April 20, 2017
Florida Tests Bacteria-Infected Mosquitoes To Kill Off Bugs
By Jennifer Kay
Miami Beach, FL (AP) -- Thousands of bacteria-infected mosquitoes were released in the wild Tuesday near Key West, testing a new way to kill mosquitoes that carry Zika and other viruses.
The Florida Keys Mosquito Control District released 20,000 male mosquitoes infected by the Kentucky-based company MosquitoMate with naturally occurring Wolbachia bacteria.
The offspring produced when the lab-bred mosquitoes mate with wild female mosquitoes won’t survive to adulthood. Male mosquitoes don’t bite, and Wolbachia is not harmful to humans.
“The eggs never even hatch,” said Stephen Dobson, MosquitoMate’s founder.
The infected mosquitoes were flown in cardboard tubes - similar to ones used in paper towel rolls - from Lexington, Kentucky, to Key West on Tuesday morning. At the Stock Island test site, about 25 acres with residential and commercial properties just north of Key West, district staff released them by shaking or blowing into the tubes, said Andrea Leal, the district’s executive director.
“They liked the humidity,” Leal said. “They were very happy mosquitoes.”
The trial is expected to last about three months, with twice-weekly releases. Seven Wolbachia-infected males should be released for every one wild male in the field to drive down the mosquito population, Dobson said.
Aedes aegypti - mosquito
The district has been exploring new ways to suppress Aedes aegypti mosquito populations, which thrive in urban environments and spread Zika, dengue fever and chikungunya.
The Keys trial is MosquitoMate’s second U.S. test with Aedes aegypti mosquitoes, after a similar trial in Clovis, California, last year. Stock Island is about 130 miles southwest of Miami, where Aedes aegypti mosquitoes were blamed for spreading the Zika virus last year.
Keys officials are still considering a separate test of mosquitoes genetically modified by the British biotech firm Oxitec to produce Aedes aegypti offspring that die outside a lab. The U.S. Food and Drug Administration initially approved a trial in a residential neighborhood near Key West, saying the test would not significantly affect the environment, but outrage from anti-GMO activists and residents forced the district to find a new location.
“We’re looking at these sterile insect techniques because our conventional mosquito control methods are costly and labor-intensive,” Leal said.
MosquitoMate is awaiting permits from the U.S. Environmental Protection Agency to sell a related mosquito species, known as the “Asian tiger mosquito,” infected with Wolbachia as a pest control service. Though these mosquitoes also can carry viruses, experts consider them less of a threat for triggering outbreaks than Aedes aegypti.
The FDA is seeking public comment on a proposal clarifying which mosquito-related products it regulates and which ones would be regulated by the EPA.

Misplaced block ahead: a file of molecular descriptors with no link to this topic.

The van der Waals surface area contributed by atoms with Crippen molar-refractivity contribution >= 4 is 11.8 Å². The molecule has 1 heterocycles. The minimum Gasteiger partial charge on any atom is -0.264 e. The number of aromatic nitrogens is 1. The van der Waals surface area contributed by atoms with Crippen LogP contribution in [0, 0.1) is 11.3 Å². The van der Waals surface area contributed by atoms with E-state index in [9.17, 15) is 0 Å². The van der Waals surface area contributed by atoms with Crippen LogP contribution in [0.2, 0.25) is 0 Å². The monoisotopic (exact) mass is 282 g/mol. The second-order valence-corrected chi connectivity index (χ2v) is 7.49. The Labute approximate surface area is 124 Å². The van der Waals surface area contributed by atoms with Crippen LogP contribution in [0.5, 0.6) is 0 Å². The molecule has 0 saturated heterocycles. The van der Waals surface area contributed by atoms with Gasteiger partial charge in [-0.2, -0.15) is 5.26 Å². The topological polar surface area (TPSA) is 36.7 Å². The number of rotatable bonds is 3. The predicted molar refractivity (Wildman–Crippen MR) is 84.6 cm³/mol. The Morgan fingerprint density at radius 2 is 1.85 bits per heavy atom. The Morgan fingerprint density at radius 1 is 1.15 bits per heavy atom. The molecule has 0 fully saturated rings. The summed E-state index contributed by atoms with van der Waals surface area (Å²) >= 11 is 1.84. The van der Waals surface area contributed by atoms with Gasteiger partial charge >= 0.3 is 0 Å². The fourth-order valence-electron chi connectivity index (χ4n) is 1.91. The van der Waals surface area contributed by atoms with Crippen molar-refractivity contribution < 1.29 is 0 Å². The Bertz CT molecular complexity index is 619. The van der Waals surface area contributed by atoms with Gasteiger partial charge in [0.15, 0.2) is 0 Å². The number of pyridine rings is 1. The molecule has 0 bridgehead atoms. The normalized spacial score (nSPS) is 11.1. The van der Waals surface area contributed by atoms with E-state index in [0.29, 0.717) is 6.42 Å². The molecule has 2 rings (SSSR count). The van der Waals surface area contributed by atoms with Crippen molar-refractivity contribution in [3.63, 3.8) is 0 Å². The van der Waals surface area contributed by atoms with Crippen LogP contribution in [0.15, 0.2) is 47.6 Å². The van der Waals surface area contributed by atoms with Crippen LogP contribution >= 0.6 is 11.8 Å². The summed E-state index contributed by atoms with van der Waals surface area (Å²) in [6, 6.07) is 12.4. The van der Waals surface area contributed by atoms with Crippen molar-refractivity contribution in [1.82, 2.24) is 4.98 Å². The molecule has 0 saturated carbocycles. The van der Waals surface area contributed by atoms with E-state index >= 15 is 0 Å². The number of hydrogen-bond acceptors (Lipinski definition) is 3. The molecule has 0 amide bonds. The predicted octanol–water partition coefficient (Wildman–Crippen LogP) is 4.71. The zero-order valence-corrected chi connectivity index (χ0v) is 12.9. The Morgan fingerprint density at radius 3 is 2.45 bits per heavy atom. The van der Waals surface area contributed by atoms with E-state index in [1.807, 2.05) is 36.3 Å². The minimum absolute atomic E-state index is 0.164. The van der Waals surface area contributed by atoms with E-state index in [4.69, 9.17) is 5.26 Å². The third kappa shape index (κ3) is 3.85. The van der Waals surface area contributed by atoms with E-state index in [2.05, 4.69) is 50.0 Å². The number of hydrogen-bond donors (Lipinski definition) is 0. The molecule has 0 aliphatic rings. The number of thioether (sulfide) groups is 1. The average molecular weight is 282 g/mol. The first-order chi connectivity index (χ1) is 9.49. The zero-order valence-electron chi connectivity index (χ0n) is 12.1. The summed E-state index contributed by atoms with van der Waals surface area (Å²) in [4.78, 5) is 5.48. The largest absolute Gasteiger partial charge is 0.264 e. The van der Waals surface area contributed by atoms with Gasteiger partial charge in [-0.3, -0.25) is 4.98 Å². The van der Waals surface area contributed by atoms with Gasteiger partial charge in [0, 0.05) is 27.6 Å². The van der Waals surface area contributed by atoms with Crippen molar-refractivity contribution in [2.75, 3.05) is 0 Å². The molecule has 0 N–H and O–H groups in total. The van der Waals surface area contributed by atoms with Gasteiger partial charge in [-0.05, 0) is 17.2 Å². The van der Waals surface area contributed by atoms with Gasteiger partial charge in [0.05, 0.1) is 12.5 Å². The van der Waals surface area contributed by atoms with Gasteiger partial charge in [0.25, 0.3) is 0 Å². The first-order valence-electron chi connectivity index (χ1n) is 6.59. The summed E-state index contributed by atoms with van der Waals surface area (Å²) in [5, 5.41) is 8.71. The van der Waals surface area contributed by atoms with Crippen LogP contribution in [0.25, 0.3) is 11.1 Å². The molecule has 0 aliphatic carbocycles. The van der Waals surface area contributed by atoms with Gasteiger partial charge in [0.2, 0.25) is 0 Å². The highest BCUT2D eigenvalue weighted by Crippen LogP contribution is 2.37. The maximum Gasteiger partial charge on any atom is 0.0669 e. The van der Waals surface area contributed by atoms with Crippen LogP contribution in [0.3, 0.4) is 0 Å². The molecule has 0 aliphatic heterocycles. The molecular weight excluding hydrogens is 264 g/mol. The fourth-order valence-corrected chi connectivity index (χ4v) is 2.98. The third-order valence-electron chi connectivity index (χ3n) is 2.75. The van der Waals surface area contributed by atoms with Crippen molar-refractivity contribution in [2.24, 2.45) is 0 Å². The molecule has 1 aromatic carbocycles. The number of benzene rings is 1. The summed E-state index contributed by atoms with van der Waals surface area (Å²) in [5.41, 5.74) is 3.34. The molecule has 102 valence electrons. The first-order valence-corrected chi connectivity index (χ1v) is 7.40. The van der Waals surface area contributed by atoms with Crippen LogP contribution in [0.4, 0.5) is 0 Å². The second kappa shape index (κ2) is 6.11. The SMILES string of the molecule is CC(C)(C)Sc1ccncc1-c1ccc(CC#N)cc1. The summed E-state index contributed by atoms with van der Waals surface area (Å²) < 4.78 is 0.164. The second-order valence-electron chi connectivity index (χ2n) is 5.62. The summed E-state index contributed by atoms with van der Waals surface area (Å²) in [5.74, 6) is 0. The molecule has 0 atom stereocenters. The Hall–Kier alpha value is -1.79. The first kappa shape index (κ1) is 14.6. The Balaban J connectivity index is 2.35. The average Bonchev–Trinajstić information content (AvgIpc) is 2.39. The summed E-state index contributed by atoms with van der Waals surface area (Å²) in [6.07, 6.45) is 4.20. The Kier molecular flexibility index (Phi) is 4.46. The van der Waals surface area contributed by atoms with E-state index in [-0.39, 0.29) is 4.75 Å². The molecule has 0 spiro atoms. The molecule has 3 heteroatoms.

Currently, genetically engineering mosquitoes, as Oxitec does, is regulated by the FDA, while modifying mosquitoes through other techniques, such as MosquitoMate’s bacteria, fall under the EPA as pesticides.
According to the FDA proposal, the EPA would regulate any mosquito-related products controlling mosquito populations, while the FDA would regulate products making other claims, such as preventing disease.
Oxitec has publicly supported regulatory changes that would expedite review of its mosquitoes “in light of the ongoing Zika-related public health emergency.” It has asked both agencies to clarify how marketing claims would differentiate between suppressing mosquito populations and stopping diseases, “particularly where the vector control product is pesticidal in its action to suppress mosquitoes that transmit human disease.”
Dobson said he hopes the regulatory issues will be resolved quickly, so that mosquito controllers will have more tools to keep the viruses carried by invasive mosquito species from spreading, and more flexibility to address the public’s concerns about human health.
“It might be in some places that people will say, ‘We don’t want Wolbachia,’ or they’ll say, ‘We don’t want GMO,’ or they’ll say, ‘We don’t want planes spraying overhead,’” Dobson said.
A Man With A Plan: Quits His Job To Hike Appalachian Trail
By Katie Poe
Fort Payne, AL (AP) - After quitting his job of seven years, Neil Johnson will pursue his dream of hiking the Appalachian Trail this month.
Johnson began his journey on April 10 at Springer Mountain in Georgia, which is located in Amicalola Falls State Park, and will trek a total of 2,189.2 miles to end up on Mount Catahdin in Baxter State Park, Maine.
He said his wife, Erica, will pick him up from there, but before that she will hike the last 5 miles with him.
Johnson has spent many months researching and planning out the journey. He estimates it will take him between 98 and 101 days to finish.
``My target is July 25, but I’m going to give myself a little bit of wiggle room,’’ he said.
The Appalachian Trail has been in Johnson’s mind ever since he was young and went rafting with his father, but it didn’t occur to him at that time that he would ever attempt to hike it.